Many people consider park homes as an option at some point in their lives, especially when they are looking to retire and downsize. But although the appeal of these compact, attractive homes in friendly communities is obvious, there are pros and cons with a park home, just as there are with everything in life. Let’s take a closer look at the factors to weigh up on both sides.
The pros of living in a park home
1. They are accessible and single storey. This makes them ideal for retirement when people don’t want to be walking upstairs or struggling with steps.
2. They are found in private communities that are sociable and secure. You’ll find some great park homes for sale in Gloucester for example, with plenty of amenities nearby and local attractions. Check out a specialist site such as www.parkhomelife.com/our-parks/orchard-park-homes-gloucester-gloucestershire for more information.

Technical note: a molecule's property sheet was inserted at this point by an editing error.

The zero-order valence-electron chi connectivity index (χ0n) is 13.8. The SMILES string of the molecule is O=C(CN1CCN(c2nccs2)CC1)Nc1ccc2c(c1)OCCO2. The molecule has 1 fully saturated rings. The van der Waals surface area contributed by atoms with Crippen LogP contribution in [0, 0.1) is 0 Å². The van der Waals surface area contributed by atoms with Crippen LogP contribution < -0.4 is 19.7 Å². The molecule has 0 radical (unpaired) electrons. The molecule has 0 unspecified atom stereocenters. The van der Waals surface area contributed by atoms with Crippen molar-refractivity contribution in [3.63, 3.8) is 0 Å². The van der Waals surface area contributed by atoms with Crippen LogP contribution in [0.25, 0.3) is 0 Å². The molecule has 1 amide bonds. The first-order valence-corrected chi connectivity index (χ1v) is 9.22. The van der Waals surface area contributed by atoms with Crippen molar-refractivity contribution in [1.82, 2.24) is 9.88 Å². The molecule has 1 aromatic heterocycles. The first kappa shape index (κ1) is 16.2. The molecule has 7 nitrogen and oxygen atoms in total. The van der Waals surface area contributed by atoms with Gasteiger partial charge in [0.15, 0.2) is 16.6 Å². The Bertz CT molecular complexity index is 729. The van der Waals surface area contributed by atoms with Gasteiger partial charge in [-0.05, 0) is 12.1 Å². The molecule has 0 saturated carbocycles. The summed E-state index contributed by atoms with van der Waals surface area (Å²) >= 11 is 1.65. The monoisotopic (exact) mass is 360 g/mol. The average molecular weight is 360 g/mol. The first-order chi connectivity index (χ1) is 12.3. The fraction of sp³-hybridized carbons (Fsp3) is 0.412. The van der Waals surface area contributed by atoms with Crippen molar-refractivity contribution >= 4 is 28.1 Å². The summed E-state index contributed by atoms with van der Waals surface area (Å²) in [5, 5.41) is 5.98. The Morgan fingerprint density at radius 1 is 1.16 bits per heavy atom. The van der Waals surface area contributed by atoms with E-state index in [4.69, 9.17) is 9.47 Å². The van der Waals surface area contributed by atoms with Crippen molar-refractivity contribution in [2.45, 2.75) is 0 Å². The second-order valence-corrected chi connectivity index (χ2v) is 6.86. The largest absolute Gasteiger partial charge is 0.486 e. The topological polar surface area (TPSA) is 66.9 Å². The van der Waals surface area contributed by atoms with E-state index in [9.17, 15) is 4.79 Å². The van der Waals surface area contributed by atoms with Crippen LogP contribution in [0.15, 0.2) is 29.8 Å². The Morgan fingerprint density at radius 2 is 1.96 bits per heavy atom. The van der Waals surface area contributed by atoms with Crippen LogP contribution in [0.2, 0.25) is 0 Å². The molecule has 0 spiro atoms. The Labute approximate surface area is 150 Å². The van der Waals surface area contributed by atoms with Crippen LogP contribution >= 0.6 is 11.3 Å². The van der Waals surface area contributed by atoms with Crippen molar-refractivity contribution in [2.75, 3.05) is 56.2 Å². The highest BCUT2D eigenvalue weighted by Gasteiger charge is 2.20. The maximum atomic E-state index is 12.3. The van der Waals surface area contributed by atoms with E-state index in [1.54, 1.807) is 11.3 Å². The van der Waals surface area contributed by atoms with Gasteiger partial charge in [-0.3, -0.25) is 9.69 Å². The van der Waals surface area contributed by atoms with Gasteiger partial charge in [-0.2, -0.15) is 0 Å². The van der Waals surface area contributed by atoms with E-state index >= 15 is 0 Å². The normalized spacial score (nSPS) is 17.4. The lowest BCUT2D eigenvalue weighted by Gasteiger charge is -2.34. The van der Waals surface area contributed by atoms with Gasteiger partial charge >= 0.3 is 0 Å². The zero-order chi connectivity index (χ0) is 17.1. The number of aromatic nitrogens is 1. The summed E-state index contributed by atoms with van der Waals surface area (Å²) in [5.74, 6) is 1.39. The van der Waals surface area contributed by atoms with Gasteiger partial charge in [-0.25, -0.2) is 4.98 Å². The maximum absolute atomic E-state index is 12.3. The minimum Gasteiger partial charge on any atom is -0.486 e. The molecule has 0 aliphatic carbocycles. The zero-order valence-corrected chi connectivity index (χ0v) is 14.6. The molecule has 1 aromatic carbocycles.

3. They can be relatively affordable to run, and certainly more so than a large house.
4. Like mobile homes, there’s the option to move them to another site.
5. They are affordable to buy. This is particularly enticing at a time when so many people are priced out of the market, and retirees may want to sell their home to release equity.
The cons of living in a park home
These flexible and comfortable mobile homes can be a great option if you’re looking for a sociable community, affordability, low upkeep and seclusion on a private estate. But there are some potential disadvantages to consider too.
1. The price of the home won’t rise over time. In fact, unlike traditional bricks and mortar houses, park homes tend to depreciate.
3. They need to be maintained.
4. If you decide to sell up, you will be charged a fee by the site owner.
As with everything in life, the decision on where to live in retirement is a personal matter driven by various factors. For many, a park home can be a comfortable and attractive option.